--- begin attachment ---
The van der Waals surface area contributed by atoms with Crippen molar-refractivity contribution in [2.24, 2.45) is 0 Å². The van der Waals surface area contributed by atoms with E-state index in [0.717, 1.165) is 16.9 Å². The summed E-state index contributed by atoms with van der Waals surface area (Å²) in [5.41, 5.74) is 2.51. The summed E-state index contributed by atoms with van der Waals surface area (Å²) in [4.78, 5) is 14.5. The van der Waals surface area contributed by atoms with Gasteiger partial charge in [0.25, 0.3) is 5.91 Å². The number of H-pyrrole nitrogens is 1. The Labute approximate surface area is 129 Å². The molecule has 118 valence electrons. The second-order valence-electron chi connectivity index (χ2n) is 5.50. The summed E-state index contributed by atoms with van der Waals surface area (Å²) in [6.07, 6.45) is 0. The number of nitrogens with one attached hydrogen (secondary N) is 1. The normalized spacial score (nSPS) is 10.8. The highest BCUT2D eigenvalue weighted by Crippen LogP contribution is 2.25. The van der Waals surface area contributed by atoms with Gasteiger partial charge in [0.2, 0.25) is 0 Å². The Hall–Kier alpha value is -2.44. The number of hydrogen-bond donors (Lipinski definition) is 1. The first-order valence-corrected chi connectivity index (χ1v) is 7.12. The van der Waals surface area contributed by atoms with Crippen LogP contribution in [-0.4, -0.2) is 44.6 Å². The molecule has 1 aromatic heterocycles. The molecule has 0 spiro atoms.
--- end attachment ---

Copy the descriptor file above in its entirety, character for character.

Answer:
The van der Waals surface area contributed by atoms with Crippen molar-refractivity contribution in [2.24, 2.45) is 0 Å². The van der Waals surface area contributed by atoms with E-state index in [0.717, 1.165) is 16.9 Å². The summed E-state index contributed by atoms with van der Waals surface area (Å²) in [5.41, 5.74) is 2.51. The summed E-state index contributed by atoms with van der Waals surface area (Å²) in [4.78, 5) is 14.5. The van der Waals surface area contributed by atoms with Gasteiger partial charge in [0.25, 0.3) is 5.91 Å². The number of H-pyrrole nitrogens is 1. The Labute approximate surface area is 129 Å². The molecule has 118 valence electrons. The second-order valence-electron chi connectivity index (χ2n) is 5.50. The summed E-state index contributed by atoms with van der Waals surface area (Å²) in [6.07, 6.45) is 0. The number of nitrogens with one attached hydrogen (secondary N) is 1. The normalized spacial score (nSPS) is 10.8. The highest BCUT2D eigenvalue weighted by Crippen LogP contribution is 2.25. The van der Waals surface area contributed by atoms with Gasteiger partial charge in [0.2, 0.25) is 0 Å². The Hall–Kier alpha value is -2.44. The number of hydrogen-bond donors (Lipinski definition) is 1. The first-order valence-corrected chi connectivity index (χ1v) is 7.12. The van der Waals surface area contributed by atoms with Crippen LogP contribution in [-0.4, -0.2) is 44.6 Å². The molecule has 1 aromatic heterocycles. The molecule has 0 spiro atoms.